You can probably see where I am headed now. After the paragraphs, you work the sentences. Are they varied, or do they all have the same Character verbed the Subject structure? And after the sentences, you work the words. That means all the lovely fiddly things we think of as perfecting the piece: pruning the adverbs, making sure the pronouns aren’t ambiguous, looking for stronger verbs.
Long, time-consuming, fiddly? Perhaps. If you’re pretty sure you can sell the piece anyway, go on and send it to market, and see what happens. This is one of those exercises that can wait until you feel like a stretch.
Does anyone else do it this way? Your revision thoughts are always welcome.
I wrote “Origin of Species” at almost exactly the same time as I did “Faces of Gemini” (whose intro is here) and the process was very similar: an anthology invitation from editor Jeanne Cavelos became an outline in point form, which in turn became an outline of detailed sentences. These became a bony first draft in need of fleshing. The two stories feel like siblings of a sort, having come together in this fashion.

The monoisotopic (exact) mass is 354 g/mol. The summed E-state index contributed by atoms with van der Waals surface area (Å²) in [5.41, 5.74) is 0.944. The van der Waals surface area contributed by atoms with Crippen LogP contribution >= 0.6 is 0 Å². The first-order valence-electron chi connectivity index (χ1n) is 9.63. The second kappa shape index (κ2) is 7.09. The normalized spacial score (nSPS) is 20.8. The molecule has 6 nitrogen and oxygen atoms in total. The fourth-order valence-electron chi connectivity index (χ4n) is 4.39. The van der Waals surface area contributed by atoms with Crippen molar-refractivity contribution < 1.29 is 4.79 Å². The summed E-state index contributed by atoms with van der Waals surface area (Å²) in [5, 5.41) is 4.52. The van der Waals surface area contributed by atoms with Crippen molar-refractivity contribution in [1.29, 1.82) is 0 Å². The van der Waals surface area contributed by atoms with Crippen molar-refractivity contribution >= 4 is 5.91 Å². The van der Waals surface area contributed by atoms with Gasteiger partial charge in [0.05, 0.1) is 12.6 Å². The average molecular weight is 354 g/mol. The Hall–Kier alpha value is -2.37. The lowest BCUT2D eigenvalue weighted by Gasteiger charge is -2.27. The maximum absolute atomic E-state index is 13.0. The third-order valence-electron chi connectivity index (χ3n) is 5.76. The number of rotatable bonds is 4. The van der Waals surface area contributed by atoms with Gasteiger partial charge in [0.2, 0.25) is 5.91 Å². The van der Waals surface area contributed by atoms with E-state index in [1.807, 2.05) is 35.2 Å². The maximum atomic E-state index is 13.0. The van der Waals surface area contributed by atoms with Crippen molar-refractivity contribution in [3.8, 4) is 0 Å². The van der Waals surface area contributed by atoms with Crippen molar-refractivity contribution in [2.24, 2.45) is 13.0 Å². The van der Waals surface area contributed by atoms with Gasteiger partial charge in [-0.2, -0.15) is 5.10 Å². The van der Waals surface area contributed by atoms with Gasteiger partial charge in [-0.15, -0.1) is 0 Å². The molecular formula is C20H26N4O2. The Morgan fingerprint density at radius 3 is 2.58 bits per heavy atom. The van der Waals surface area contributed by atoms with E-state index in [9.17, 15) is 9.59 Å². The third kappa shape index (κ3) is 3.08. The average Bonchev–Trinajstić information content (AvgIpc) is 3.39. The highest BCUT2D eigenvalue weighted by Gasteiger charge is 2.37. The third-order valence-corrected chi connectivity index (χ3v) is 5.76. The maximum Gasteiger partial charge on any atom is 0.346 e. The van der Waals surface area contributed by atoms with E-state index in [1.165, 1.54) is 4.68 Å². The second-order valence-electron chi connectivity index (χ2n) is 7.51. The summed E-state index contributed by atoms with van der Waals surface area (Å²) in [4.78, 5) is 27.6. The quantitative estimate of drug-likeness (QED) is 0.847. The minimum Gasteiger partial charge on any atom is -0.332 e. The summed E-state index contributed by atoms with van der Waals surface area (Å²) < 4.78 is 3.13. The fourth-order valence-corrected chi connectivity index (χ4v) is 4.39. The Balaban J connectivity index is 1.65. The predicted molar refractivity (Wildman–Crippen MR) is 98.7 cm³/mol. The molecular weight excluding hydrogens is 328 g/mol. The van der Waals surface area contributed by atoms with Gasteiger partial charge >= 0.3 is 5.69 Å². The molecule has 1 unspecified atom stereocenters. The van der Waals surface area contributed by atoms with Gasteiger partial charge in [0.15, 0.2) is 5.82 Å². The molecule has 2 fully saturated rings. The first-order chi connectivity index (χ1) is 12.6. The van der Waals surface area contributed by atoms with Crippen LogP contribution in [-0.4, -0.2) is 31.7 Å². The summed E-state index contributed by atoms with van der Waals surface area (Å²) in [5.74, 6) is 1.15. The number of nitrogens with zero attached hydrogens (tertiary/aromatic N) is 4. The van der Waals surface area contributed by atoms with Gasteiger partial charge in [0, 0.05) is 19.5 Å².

I cannot remember how I hit upon the idea of taking Annie Darwin’s ghost and putting her in a Van Helsing story. I knew I didn’t want to set the story in the time of Dracula, didn’t want monster-stalking by gaslight: I figured that the anthology would have plenty of those, written well by people who actually know their Victorian history.
Many authors overuse words involving looking and eyes. They describe their characters looking, glancing, gazing, staring, studying, seeing, surveying, scanning, peeking, leering, ogling, noticing, watching, blinking, glaring, and just generally eyeballing everything. Characters’ eyes flash, burn, linger, darken or brighten, and even change color. Characters’ eyes drop to the floor (ouch!); they roam around the room (eeek!). Or characters may raise the ever-popular eyebrow.
The original link is gone, but the above is its heart, and over time I’ve started referring to the eyeball phenomenon as “Eye Bookisms.” This is, of course, a reference to “said bookisms”, a term I first encountered in the Turkey City Lexicon when I was preparing to go to Clarion West in 1995.
Look words were popping out at me this December as I worked through a number of student manuscripts. As a result, it occurred to me that with the said bookisms, writers are essentially trying to squeeze in variety while adding a tone to their characters’ utterances: “He snarled, she wept, they ejaculated.”